Thursday, 28 November 2013

Another from the Japan Times

Was away on vacation and saw this when I arrived back home. thank you Jordan and JT! m(_ _)m

Providing an in-depth overview of all things kawaii (cute), this book traces the cute aesthetic from its inception in the 1970s as a schoolgirl trend to its position as a leading cultural norm, and includes interviews and hundreds of photos showing how kawaii characters such as cute animals and girls appear pretty much everywhere in Japan. Despite the light subject matter, the authors also provide analysis of the history and culture of kawaii, even peering into the darker effects of the phenomenon.
A must for any Japanophile, the book has enough grounded perspective for those new to Japan’s zanier aspects.

Sunday, 10 November 2013


I feel like a ham but  ....
dont forget to get my kokeshi book for Xmas!
You can get in on amazon, (its better if you can get it somewhere like Kinokuniya if you are in Japan, and should be easy to find overseas too at large bookstores)  it's not expensive, and interviews are great for lovers of crafts and handmade things, someone called the mood "meditative" which is really apt.
Real artisan heart and soul. <3333

Whoever wrote that comment on my amazon (thank you) if I ever do another edition, yes there will be comprehensive listings next time for places to eat and sleep, I'm already getting mails asking where I should stay, so that is a bit of a regret, as there isnt that much info in English online and some of the homepages are super ghetto (like html 101 class with fluro animated gifs)  but the actual place is amazing.  And also smooth out some gaffes.
Im about to go on vacay, but in the least I will try and write some places on this post in December with links to where we stayed, we did a ton of side trips as well.

oh and thanks to Andrew Lee at The Japan Times for reviewing it yesterday.
It was unexpected so I was super happy.
m(_  _)m

Kokeshi dolls are a mainstay of tourists shop across Japan, yet many visitors to the country may not know that these simple handmade wooden dolls are, by and large, associated with Tohoku, the region in the northeast that was so devastated by the Great East Japan Earthquake, tsunami and nuclear disaster of March 11, 2011.

In “Kokeshi: From Tohoku With Love,” author Manami Okazaki visits the region and interviews 20 koujin (kokeshi makers) who create these traditional dolls to discover the history and culture behind the various varieties of kokeshi (there are 11 aparently). The result is a delightful little book that captures the warmth of the artisans involved in creating the wooden dolls. “That moment you place the brush on a kokeshi your spirits lift. It is a strange and fascinating thing,” says one. Some of the koujin Okazaki speaks with have been carving and painting kokeshi for more than 50 years and many are carrying on a family tradition that goes back generations. “I have been making kokeshi since 1945, I was 18 years old and it was the will of my parents,” says another.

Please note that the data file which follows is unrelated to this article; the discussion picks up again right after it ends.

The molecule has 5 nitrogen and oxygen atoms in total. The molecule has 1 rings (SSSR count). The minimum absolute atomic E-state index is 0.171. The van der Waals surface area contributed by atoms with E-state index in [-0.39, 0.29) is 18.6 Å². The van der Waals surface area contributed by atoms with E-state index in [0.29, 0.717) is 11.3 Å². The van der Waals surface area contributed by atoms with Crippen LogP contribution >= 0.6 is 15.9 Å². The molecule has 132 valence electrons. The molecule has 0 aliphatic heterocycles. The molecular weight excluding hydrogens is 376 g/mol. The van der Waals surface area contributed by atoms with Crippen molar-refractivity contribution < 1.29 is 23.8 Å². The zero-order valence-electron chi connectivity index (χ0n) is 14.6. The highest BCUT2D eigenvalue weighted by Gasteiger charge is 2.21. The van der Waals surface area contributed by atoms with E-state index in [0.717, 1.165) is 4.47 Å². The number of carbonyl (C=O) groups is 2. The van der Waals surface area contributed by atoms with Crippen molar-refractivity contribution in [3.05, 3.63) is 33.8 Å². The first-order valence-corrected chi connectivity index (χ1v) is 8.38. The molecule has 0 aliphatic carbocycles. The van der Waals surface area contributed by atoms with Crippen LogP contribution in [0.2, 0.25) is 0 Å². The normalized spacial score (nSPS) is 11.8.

Throughout the book are photos of the people and places Okazaki visited, and as the dolls are also associated with the onsen (hot springs) areas of Tohoku, the book also includes a guide to the area. The photos of the matsuri (festivals) in the region are particularly fun.

Overall, the book reveals how deeply something as a basic as simple wooden doll can become so entrenched into a culture. Proceeds of the book will go toward Tohoku relief aid.

Sunday, 3 November 2013

blog going to sleep

This blog will go to sleep soon, but I will upload a bunch of outtakes (shoots we didnt end up using) over the next few posts. I.e. they will give more pleasure when I share them as opposed to them sitting in my phone. 
A lot of projects are appealing to journalists and photojournalists because the subjects are difficult, or getting access is a challenge, or something a long these lines, but I have to say with the  kawaii book, you can point your camera in any direction (including the sky, as there are SO many kawaii planes now) and hit something cute. 
Therefore,  it was more to show a nice cross section from the cliche to the more niche, but inevitably a lot got cut, especially the more obscure stuff in favor for the everyday cute. Its just so ubiquitous. I think my ed did a good job in steering the book in a way that made it the success that it was. And really I cant thank the readers enough for buying the book. SO SO SO grateful. 
And do have to add, even if it didnt sell, I had such a great time making it and discovering a lot about design theory and loved all the young and not so young entrepreneurs and artists. 

police ad:

Kumamon is the mascot for Kumamoto in Kyushu. 
Each prefecture and district has its own ultra cute mascot. The one below is the one for Nagano 
(not my photo)
 If you want to know why kawaii culture is getting so much attention lately, especially from otherwise quite serious press, it because it is a hugely profitable industry in Japan that goes way beyond being a trend or a subculture. 
According to the Bank of Japan, Kumamon generated 124.4billion yen in revenue (both from tourism to the region and products) over his 2 year stint as Kumamoto's ambassador.

 There are old school  mascots by Sato, a pharmaceuticals company. 
You see these outside dispensaries and pharmacies all over Tokyo.

For whatever reason, public transport companies LOVE kawaii things. 
This is the Odakyu Doareamon exhibition.